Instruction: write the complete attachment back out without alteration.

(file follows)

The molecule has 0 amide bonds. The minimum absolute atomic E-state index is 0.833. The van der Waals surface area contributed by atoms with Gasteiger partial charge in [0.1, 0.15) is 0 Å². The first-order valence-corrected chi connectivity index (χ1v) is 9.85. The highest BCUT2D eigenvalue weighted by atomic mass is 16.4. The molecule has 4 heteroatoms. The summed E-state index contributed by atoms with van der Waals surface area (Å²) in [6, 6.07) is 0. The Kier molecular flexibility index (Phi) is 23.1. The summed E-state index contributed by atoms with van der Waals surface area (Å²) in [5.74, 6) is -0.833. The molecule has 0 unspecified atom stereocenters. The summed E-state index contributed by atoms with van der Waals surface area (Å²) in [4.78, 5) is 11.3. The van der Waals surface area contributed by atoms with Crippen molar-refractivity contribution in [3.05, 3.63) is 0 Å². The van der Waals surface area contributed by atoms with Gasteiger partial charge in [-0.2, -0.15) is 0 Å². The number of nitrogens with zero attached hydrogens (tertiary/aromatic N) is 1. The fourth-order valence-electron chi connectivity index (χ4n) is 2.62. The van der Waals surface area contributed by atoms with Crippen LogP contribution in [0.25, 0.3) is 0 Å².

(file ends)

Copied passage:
The molecule has 0 amide bonds. The minimum absolute atomic E-state index is 0.833. The van der Waals surface area contributed by atoms with Gasteiger partial charge in [0.1, 0.15) is 0 Å². The first-order valence-corrected chi connectivity index (χ1v) is 9.85. The highest BCUT2D eigenvalue weighted by atomic mass is 16.4. The molecule has 4 heteroatoms. The summed E-state index contributed by atoms with van der Waals surface area (Å²) in [6, 6.07) is 0. The Kier molecular flexibility index (Phi) is 23.1. The summed E-state index contributed by atoms with van der Waals surface area (Å²) in [5.74, 6) is -0.833. The molecule has 0 unspecified atom stereocenters. The summed E-state index contributed by atoms with van der Waals surface area (Å²) in [4.78, 5) is 11.3. The van der Waals surface area contributed by atoms with Crippen molar-refractivity contribution in [3.05, 3.63) is 0 Å². The van der Waals surface area contributed by atoms with Gasteiger partial charge in [-0.2, -0.15) is 0 Å². The number of nitrogens with zero attached hydrogens (tertiary/aromatic N) is 1. The fourth-order valence-electron chi connectivity index (χ4n) is 2.62. The van der Waals surface area contributed by atoms with Crippen LogP contribution in [0.25, 0.3) is 0 Å².